no snmp-server [CR] command

Discussion in 'Cisco' started by MBilgrav, Feb 4, 2011.

  1. MBilgrav

    MBilgrav Guest

    Hi,

    I am trying to streamline SNMP configs on my Wireless and switched
    setup.
    As there are many different settings in the devices, i would think
    that it is a good idea to start from the same point - i.e. scratch -
    and then input the commands as I want them to be.

    Only issue is that, When I issue "no snmp-server" and hit enter all
    SNMP cfg are gone, but as soon as I type in just one , any given snmp-
    server command - no matter what - ALL THE OLD CFG IS BACK in running-
    config!

    Any way other ways to scratch the SNMP cfg and start over ?

    My AP are C1242 and 1231, but same behavoir gomes for a C2960 switch
    I run 12.2.52 IOS on the switch and 12.3.8 on the AP's
    MBilgrav, Feb 4, 2011
    #1
    1. Advertising

  2. MBilgrav

    bod43 Guest

    On Feb 4, 1:31 pm, MBilgrav <> wrote:
    > Hi,
    >
    > I am trying to streamline SNMP configs on my Wireless and switched
    > setup.
    > As there are many different settings in the devices, i would think
    > that it is a good idea to start from the same point - i.e. scratch -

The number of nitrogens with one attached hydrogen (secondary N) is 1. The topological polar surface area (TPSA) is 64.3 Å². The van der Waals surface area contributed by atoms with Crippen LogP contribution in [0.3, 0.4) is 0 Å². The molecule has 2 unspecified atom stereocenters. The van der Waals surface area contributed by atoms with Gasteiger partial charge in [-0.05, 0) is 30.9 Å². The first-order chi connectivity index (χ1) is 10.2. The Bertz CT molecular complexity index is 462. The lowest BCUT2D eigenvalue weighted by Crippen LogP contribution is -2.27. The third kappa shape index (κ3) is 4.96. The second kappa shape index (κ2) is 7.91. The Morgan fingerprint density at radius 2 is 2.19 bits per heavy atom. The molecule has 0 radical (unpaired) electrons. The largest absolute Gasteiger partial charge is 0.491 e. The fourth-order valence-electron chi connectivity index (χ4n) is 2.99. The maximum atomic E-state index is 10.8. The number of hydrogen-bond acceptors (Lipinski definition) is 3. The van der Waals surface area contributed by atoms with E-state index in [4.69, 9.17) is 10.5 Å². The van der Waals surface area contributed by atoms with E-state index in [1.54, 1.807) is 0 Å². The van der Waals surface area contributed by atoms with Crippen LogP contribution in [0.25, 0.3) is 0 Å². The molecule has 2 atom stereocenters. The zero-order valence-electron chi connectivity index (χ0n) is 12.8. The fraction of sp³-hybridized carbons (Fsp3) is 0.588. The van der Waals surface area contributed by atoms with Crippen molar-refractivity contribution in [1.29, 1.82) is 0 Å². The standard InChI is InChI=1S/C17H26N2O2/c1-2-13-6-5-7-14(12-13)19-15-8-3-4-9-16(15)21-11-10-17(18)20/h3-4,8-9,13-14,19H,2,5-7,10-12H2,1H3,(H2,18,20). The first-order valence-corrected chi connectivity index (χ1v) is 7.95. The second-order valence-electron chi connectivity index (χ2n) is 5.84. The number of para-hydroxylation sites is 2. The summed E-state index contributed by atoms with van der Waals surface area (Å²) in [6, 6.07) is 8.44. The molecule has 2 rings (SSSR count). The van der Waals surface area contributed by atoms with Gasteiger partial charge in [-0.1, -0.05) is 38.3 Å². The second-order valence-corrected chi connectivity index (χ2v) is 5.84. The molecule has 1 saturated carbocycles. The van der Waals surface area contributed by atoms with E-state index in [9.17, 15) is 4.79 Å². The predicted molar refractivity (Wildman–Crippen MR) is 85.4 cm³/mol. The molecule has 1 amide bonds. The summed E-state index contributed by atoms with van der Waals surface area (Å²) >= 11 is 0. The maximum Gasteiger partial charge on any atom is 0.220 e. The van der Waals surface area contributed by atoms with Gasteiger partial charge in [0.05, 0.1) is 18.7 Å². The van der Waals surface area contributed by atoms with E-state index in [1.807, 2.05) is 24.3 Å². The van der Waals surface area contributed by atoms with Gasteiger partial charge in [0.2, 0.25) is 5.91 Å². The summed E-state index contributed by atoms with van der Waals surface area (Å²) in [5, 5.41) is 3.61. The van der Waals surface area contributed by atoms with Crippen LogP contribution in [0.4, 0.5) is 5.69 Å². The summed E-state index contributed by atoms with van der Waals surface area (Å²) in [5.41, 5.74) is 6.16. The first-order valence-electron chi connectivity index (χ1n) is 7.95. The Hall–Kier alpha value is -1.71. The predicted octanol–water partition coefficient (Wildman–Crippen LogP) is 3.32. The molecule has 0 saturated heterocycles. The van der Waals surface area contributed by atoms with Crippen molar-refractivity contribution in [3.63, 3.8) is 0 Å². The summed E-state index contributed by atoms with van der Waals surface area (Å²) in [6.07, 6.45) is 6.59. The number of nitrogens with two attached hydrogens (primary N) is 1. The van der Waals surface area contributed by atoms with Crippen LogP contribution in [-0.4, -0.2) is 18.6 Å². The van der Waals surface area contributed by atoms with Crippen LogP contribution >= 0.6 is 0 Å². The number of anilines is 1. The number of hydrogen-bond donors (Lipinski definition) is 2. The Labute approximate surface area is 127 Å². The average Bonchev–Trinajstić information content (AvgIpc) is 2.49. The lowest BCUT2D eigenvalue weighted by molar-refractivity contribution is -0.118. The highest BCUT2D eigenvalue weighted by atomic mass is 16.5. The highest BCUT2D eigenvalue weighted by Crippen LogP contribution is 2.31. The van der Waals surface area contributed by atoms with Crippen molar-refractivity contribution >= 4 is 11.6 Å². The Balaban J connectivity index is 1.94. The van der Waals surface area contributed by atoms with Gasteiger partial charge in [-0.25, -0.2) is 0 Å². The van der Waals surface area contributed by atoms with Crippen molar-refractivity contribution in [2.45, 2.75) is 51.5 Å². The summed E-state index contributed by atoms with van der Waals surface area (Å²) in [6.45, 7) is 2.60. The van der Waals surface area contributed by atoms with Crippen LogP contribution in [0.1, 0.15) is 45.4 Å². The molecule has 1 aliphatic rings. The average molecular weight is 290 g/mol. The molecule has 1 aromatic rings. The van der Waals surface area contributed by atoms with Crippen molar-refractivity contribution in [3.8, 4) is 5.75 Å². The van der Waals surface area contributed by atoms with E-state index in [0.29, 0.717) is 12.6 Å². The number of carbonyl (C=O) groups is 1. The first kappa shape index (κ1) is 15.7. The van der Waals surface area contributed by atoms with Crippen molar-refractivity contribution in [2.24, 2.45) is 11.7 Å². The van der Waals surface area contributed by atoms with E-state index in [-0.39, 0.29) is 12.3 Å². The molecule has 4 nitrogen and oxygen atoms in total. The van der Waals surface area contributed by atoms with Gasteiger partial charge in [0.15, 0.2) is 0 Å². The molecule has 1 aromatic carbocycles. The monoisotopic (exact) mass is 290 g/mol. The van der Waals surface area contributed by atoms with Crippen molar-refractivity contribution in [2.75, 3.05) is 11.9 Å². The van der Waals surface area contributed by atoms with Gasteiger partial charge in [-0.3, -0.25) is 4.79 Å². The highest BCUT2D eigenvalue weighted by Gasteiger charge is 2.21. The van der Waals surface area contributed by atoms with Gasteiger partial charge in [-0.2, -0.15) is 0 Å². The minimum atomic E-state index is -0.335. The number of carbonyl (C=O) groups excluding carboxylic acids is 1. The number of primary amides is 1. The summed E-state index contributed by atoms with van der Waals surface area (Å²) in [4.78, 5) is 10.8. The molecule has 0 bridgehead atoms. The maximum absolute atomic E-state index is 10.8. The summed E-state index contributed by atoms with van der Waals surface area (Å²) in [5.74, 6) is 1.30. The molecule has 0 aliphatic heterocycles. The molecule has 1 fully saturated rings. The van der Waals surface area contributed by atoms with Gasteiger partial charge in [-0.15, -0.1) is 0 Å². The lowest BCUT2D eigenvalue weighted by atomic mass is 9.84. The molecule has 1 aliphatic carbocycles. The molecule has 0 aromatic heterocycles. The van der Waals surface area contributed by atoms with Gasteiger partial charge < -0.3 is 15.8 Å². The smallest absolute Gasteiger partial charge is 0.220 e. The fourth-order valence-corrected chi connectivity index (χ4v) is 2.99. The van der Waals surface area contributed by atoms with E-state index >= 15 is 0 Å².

> and then input the commands as I want them to be.
    >
    > Only issue is that, When I issue "no snmp-server" and hit enter all
    > SNMP cfg are gone, but as soon as I type in just one , any given snmp-
    > server command - no matter what - ALL THE OLD CFG IS BACK in running-
    > config!
    >
    > Any way other ways to scratch the SNMP cfg and start over ?
    >
    > My AP are C1242 and 1231, but same behavoir gomes for a C2960 switch
    > I run 12.2.52 IOS on the switch and 12.3.8 on the AP's


    I am not sure however - I would guess that:-

    no snmp-server
    wr
    reload !<-- Of course this reboots the device which will
    !<-- put it out of service for several minutes.

    would do the job.

    Otherwise, to avoid the reload, I would think that you would have to